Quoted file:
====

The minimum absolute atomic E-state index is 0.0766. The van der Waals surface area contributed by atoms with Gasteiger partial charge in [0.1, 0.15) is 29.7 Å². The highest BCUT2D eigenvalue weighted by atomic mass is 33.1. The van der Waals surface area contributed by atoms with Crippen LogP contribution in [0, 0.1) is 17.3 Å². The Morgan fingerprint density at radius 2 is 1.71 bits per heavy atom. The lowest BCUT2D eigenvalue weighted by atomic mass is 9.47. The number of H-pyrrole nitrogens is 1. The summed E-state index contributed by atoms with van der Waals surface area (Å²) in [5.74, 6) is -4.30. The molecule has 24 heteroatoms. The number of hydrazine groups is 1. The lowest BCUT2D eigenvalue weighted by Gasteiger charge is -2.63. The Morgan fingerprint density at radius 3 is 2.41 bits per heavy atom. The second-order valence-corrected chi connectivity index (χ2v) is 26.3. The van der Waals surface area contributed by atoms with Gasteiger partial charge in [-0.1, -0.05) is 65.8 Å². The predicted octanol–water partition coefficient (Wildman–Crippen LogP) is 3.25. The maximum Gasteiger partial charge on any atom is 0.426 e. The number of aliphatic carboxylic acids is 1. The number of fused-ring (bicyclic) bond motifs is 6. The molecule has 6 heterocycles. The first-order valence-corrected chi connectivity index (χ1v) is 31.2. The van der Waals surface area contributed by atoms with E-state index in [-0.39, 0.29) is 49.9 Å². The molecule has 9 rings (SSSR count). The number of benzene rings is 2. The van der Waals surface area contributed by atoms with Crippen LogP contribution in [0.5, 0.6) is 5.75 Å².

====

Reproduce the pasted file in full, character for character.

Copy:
The minimum absolute atomic E-state index is 0.0766. The van der Waals surface area contributed by atoms with Gasteiger partial charge in [0.1, 0.15) is 29.7 Å². The highest BCUT2D eigenvalue weighted by atomic mass is 33.1. The van der Waals surface area contributed by atoms with Crippen LogP contribution in [0, 0.1) is 17.3 Å². The Morgan fingerprint density at radius 2 is 1.71 bits per heavy atom. The lowest BCUT2D eigenvalue weighted by atomic mass is 9.47. The number of H-pyrrole nitrogens is 1. The summed E-state index contributed by atoms with van der Waals surface area (Å²) in [5.74, 6) is -4.30. The molecule has 24 heteroatoms. The number of hydrazine groups is 1. The lowest BCUT2D eigenvalue weighted by Gasteiger charge is -2.63. The Morgan fingerprint density at radius 3 is 2.41 bits per heavy atom. The second-order valence-corrected chi connectivity index (χ2v) is 26.3. The van der Waals surface area contributed by atoms with Gasteiger partial charge in [-0.1, -0.05) is 65.8 Å². The predicted octanol–water partition coefficient (Wildman–Crippen LogP) is 3.25. The maximum Gasteiger partial charge on any atom is 0.426 e. The number of aliphatic carboxylic acids is 1. The number of fused-ring (bicyclic) bond motifs is 6. The molecule has 6 heterocycles. The first-order valence-corrected chi connectivity index (χ1v) is 31.2. The van der Waals surface area contributed by atoms with E-state index in [-0.39, 0.29) is 49.9 Å². The molecule has 9 rings (SSSR count). The number of benzene rings is 2. The van der Waals surface area contributed by atoms with Crippen LogP contribution in [0.5, 0.6) is 5.75 Å².